ADHD: 6 Strategies to Sleep Better Tonight

Posted on January 20, 2014 by

It is common for people with ADHD to have trouble sleeping.  In my book ADHD and Sleep: Kids and Adults Sleep Better Tonight! I show you how to get to sleep and then how to get out of bed in the morning.  Here are 6 strategies to help you or your child get to sleep and sleep better tonight.

Relaxing bedroom1) Set up your bedroom to get the best sleep.  Make sure your bed is comfortable and the bedroom is quiet.  If there is noise that keeps you awake or wakes you during the night, use a sound machine which provides background noise to screen out street noise or noisy neighbors.  Music can serve the purpose of blocking out noise as well.  Just be careful that you are not actively paying attention to the music which can cause you to stay awake to listen. Use room darkening shades to make the room dark enough to get great sleep uninterrupted by the light from streetlights, headlights, or early sunrise.  Remove distractions from the bedroom such as computers, tablets, cell phones, TV’s, craft projects.  The bedroom should be reserved for sleeping and perhaps sex – nothing else.  The brain needs to associate the bedroom with sleeping – not doing.

That being said, I know there are some people who find it easier to fall asleep if the TV (or radio) is on.  You know who you are. Some people with ADHD find that watching TV keeps their minds from racing, worrying, and thinking and therefore helps it shutdown.  If this is true for you, then put the TV on a timer so it shuts off automatically by a certain time.  This will allow you to sleep more restfully during the night without the constant play of lights across your eyelids from the TV.

Woman sleeping peacefully2) Keep a regular bedtime and get up at the same time every day – even on weekends.  Humans are creatures of habit and sleep is very habitual.  We will fall asleep more quickly and sleep more efficiently if we train ourselves to go to bed at the same time every night and get up at the same time every morning.  This step is usually especially difficult for those with ADHD.  But it is a key factor in regulating sleep and well worth your effort to practice.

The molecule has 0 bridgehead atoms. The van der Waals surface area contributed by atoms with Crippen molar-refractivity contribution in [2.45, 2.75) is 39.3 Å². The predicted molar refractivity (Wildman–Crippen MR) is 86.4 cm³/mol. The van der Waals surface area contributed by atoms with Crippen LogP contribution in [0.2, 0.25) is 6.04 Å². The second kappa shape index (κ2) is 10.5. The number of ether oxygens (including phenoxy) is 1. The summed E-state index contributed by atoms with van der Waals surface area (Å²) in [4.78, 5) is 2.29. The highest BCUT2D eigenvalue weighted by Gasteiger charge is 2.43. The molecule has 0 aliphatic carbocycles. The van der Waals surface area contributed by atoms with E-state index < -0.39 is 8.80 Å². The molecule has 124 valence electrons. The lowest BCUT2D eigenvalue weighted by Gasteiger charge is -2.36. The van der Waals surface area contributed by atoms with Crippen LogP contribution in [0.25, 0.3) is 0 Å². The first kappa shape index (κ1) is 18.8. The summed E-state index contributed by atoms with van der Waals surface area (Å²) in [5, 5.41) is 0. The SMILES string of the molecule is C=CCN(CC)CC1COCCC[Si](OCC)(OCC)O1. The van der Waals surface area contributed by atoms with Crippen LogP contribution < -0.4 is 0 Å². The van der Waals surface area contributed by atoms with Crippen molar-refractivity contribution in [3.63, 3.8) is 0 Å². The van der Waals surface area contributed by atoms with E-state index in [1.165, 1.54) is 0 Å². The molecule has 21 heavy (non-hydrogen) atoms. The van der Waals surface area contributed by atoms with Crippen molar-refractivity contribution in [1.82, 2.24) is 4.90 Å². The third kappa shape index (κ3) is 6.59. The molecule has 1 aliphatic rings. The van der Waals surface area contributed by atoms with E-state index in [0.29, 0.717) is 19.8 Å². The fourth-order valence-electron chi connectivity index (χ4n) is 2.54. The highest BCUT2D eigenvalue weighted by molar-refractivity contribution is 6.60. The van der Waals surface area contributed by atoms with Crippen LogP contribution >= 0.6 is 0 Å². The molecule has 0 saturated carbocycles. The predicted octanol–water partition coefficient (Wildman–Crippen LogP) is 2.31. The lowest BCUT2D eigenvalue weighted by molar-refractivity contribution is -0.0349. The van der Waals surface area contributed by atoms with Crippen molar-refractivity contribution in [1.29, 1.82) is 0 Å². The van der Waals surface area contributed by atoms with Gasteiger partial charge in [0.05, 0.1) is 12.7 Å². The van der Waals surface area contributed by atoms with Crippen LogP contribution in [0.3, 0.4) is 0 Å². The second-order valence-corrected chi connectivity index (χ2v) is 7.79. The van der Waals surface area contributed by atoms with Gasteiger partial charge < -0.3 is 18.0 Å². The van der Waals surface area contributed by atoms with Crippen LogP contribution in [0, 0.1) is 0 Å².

3) Plan ahead to set yourself up for a great night’s sleep.  First, figure out how much sleep you would like to get.  Think about how you felt when you got three hours versus seven hours.  Then think about what time you have to get up in the morning.  Work backwards from that time to figure out what time you have to go to sleep to get the number of hours you need.  For example; let’s say you have to get up at 6:30AM and you know you function best with 7 hours of sleep.  That means you need to be sleeping by 11:30 PM.  If you need 8 hours of sleep, get to sleep by 10:30 PM.

Now that you know what time you must be asleep, plan the evening so you will be sleeping by then.  Work backwards from your sleeping time to allow yourself time to get things done.  Be sure to include down time to calm down your brain before getting in bed.

Set an alarm to remind you when you need to start your bedtime routine.  Many people with ADHD never get to bed on time because they are ‘too busy to sleep’.  They get involved in doing something and lose track of time.  An alarm will help you prevent this from happening to you.  Leave it set so it goes off at the same time every night.